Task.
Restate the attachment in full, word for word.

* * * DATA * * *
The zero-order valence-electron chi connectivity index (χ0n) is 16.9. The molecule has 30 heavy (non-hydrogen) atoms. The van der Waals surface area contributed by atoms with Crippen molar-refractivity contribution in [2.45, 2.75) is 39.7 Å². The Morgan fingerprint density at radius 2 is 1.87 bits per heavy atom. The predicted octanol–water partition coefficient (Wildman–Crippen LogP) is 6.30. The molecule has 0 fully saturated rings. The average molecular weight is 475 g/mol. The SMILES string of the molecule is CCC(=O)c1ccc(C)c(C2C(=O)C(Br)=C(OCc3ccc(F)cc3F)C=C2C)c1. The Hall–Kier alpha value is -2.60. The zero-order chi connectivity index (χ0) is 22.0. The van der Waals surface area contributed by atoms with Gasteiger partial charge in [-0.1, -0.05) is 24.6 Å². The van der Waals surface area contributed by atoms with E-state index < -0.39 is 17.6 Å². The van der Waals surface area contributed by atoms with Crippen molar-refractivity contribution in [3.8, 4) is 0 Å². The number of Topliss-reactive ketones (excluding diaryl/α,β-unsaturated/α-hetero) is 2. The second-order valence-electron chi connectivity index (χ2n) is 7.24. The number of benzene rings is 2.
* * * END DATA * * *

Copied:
The zero-order valence-electron chi connectivity index (χ0n) is 16.9. The molecule has 30 heavy (non-hydrogen) atoms. The van der Waals surface area contributed by atoms with Crippen molar-refractivity contribution in [2.45, 2.75) is 39.7 Å². The Morgan fingerprint density at radius 2 is 1.87 bits per heavy atom. The predicted octanol–water partition coefficient (Wildman–Crippen LogP) is 6.30. The molecule has 0 fully saturated rings. The average molecular weight is 475 g/mol. The SMILES string of the molecule is CCC(=O)c1ccc(C)c(C2C(=O)C(Br)=C(OCc3ccc(F)cc3F)C=C2C)c1. The Hall–Kier alpha value is -2.60. The zero-order chi connectivity index (χ0) is 22.0. The van der Waals surface area contributed by atoms with Gasteiger partial charge in [-0.1, -0.05) is 24.6 Å². The van der Waals surface area contributed by atoms with E-state index < -0.39 is 17.6 Å². The van der Waals surface area contributed by atoms with Crippen molar-refractivity contribution in [3.8, 4) is 0 Å². The number of Topliss-reactive ketones (excluding diaryl/α,β-unsaturated/α-hetero) is 2. The second-order valence-electron chi connectivity index (χ2n) is 7.24. The number of benzene rings is 2.